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Community Ment Health J. 2018 Aug;54(6):748-756. doi: 10.1007/s10597-017-0199-3. Epub 2017 Nov 11.

Preferences for Depression Help-Seeking Among Vietnamese American Adults.

Author information

1
Department of Health Promotion and Policy, University of Massachusetts Amherst, Amherst, MA, USA.
2
Department of Psychiatry, University of California, San Francisco, 401 Parnassus Ave, Box 0984-TSO, San Francisco, CA, 94143, USA. Janice.Tsoh@ucsf.edu.
3
Division of General Internal Medicine, University of California, San Francisco, San Francisco, CA, USA.
4
Santa Clara County Mental Health Department, San Jose, CA, USA.
5
Santa Clara Valley Health & Hospital System, San Jose, CA, USA.
6
Asian Americans for Community Involvement, San Jose, CA, USA.
7
Department of Public Health Sciences, University of California Davis Medical Center, Sacramento, CA, USA.

Abstract

Culture impacts help-seeking preferences. We examined Vietnamese Americans' help-seeking preferences for depressive symptoms, through a telephone survey (Nā€‰=ā€‰1666). A vignette describing an age- and gender-matched individual with depression was presented, and respondents chose from a list of options and provided open-ended responses about their help-seeking preferences. Results showed that 78.3% would seek professional help, either from a family doctor, a mental health provider, or both; 54.4% preferred to seek help from a family doctor but not from a mental health provider. Most (82.1%) would prefer to talk to family or friends, 62.2% would prefer to look up information, and 50.1% would prefer to get spiritual help. Logistic regression analysis revealed that preferences for non-professional help-seeking options (such as talking to friends or family, looking up information, and getting spiritual help), health care access, and perceived poor health, were associated with increased odds of preferring professional help-seeking. This population-based study of Vietnamese Americans highlight promising channels to deliver education about depression and effective help-seeking resources, particularly the importance of family doctors and social networks. Furthermore, addressing barriers in access to care remains a critical component of promoting professional help-seeking.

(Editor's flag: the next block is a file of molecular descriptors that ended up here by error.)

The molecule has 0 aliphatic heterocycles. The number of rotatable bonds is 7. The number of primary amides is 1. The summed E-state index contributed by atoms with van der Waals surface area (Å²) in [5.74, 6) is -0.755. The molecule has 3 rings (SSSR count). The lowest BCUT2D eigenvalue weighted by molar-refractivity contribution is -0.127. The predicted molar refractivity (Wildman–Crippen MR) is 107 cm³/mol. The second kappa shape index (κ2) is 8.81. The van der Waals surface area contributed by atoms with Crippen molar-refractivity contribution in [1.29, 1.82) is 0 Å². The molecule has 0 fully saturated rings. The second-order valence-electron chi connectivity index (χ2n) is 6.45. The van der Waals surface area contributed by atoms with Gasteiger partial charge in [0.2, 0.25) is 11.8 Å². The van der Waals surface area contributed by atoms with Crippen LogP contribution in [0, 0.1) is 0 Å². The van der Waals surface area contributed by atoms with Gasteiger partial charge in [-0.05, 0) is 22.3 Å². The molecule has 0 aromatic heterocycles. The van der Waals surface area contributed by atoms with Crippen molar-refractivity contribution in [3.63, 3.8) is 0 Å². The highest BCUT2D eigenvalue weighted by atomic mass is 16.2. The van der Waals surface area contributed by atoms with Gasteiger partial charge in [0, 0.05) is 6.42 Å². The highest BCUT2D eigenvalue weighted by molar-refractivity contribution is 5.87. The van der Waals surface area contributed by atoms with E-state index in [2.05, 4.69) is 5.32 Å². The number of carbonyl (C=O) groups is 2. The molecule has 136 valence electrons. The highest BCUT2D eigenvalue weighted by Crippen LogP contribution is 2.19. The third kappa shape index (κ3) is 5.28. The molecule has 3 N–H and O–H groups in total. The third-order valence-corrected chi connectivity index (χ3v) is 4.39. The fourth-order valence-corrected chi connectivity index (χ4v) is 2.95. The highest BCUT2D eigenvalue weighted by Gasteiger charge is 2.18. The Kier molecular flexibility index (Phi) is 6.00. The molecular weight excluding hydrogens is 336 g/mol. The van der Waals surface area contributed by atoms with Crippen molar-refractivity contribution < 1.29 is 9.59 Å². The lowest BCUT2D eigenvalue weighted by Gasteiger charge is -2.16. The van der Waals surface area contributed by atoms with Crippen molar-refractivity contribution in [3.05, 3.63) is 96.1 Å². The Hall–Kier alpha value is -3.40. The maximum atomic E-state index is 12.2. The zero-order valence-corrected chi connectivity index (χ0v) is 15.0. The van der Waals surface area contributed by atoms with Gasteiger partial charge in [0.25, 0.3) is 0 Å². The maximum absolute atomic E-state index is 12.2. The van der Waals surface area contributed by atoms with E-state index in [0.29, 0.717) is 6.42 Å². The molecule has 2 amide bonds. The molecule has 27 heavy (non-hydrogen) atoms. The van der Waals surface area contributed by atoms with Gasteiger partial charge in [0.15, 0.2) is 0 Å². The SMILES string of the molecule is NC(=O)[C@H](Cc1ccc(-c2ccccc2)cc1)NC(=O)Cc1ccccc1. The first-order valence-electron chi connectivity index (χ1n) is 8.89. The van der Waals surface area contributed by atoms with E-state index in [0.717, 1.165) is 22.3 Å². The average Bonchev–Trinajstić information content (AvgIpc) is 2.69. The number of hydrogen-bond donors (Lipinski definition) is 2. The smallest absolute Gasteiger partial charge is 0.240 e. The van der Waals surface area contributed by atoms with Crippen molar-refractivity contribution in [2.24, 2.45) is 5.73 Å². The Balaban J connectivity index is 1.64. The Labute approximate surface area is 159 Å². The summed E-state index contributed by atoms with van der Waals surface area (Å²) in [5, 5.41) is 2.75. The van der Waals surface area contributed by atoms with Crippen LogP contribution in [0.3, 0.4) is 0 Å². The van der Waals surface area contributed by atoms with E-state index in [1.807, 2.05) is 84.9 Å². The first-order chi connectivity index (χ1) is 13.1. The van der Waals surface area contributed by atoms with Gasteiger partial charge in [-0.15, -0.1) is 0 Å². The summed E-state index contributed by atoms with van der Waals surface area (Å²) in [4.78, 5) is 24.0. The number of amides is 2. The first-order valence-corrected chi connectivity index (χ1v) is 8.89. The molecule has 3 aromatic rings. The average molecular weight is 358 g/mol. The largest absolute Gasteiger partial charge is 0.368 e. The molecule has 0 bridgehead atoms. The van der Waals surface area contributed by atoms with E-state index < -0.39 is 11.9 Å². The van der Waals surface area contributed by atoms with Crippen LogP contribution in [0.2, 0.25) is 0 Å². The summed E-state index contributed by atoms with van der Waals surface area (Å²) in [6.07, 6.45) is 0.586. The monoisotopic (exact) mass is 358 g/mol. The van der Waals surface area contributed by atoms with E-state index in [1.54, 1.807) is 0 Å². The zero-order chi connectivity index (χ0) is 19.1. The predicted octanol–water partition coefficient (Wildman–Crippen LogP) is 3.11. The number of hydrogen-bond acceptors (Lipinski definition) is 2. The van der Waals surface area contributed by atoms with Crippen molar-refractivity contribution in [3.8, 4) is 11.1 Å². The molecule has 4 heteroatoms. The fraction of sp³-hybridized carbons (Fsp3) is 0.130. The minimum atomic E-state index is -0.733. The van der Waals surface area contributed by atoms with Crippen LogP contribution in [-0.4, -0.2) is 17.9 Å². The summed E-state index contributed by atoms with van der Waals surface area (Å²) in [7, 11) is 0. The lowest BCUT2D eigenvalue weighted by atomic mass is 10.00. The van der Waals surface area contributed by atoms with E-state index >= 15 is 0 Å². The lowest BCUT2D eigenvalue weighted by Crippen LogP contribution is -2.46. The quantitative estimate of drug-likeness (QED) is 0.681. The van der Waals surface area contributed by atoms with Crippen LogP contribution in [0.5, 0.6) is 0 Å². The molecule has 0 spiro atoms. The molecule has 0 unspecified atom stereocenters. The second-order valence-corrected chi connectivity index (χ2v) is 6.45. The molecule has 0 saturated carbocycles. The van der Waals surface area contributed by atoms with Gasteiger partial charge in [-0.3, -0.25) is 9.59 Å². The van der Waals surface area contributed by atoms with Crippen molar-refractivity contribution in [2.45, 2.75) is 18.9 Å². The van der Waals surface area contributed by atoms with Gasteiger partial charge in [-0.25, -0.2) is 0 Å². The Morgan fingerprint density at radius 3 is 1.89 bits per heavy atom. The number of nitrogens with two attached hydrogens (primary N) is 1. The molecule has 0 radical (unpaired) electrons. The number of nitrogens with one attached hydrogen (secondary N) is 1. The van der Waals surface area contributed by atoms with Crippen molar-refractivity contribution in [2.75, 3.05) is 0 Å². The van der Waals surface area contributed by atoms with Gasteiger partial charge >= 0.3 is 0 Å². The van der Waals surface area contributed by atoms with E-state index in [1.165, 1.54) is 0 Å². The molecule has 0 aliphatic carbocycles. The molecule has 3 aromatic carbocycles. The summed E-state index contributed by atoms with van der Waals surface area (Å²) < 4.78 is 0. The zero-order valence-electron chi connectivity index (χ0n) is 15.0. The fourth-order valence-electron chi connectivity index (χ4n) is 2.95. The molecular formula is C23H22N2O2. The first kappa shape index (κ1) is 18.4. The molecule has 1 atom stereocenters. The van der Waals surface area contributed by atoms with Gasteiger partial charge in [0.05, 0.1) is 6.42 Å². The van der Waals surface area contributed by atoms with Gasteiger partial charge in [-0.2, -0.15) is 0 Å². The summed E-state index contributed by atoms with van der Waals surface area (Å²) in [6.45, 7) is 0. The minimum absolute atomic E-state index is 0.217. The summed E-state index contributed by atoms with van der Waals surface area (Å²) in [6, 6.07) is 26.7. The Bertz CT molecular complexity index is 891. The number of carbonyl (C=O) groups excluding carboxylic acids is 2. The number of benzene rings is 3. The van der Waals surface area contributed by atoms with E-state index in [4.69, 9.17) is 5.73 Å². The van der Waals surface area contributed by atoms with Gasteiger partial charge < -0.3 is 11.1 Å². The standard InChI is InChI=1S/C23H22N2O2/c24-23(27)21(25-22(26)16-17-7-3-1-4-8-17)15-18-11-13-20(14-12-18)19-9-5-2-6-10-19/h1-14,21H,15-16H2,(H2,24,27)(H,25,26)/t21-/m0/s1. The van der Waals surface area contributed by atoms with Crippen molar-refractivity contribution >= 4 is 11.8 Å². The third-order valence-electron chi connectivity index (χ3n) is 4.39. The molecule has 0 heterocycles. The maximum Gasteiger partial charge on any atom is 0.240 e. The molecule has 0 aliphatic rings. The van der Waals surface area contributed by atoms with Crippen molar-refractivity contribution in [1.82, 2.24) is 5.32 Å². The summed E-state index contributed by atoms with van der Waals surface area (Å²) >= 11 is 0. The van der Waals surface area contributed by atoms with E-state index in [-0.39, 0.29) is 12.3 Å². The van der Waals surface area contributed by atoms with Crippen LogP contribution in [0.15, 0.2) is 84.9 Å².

KEYWORDS:

Depression; Help-seeking; Mental health; Vietnamese Americans

PMID:
29129006
PMCID:
PMC5948113
[Available on 2019-08-01]
DOI:
10.1007/s10597-017-0199-3

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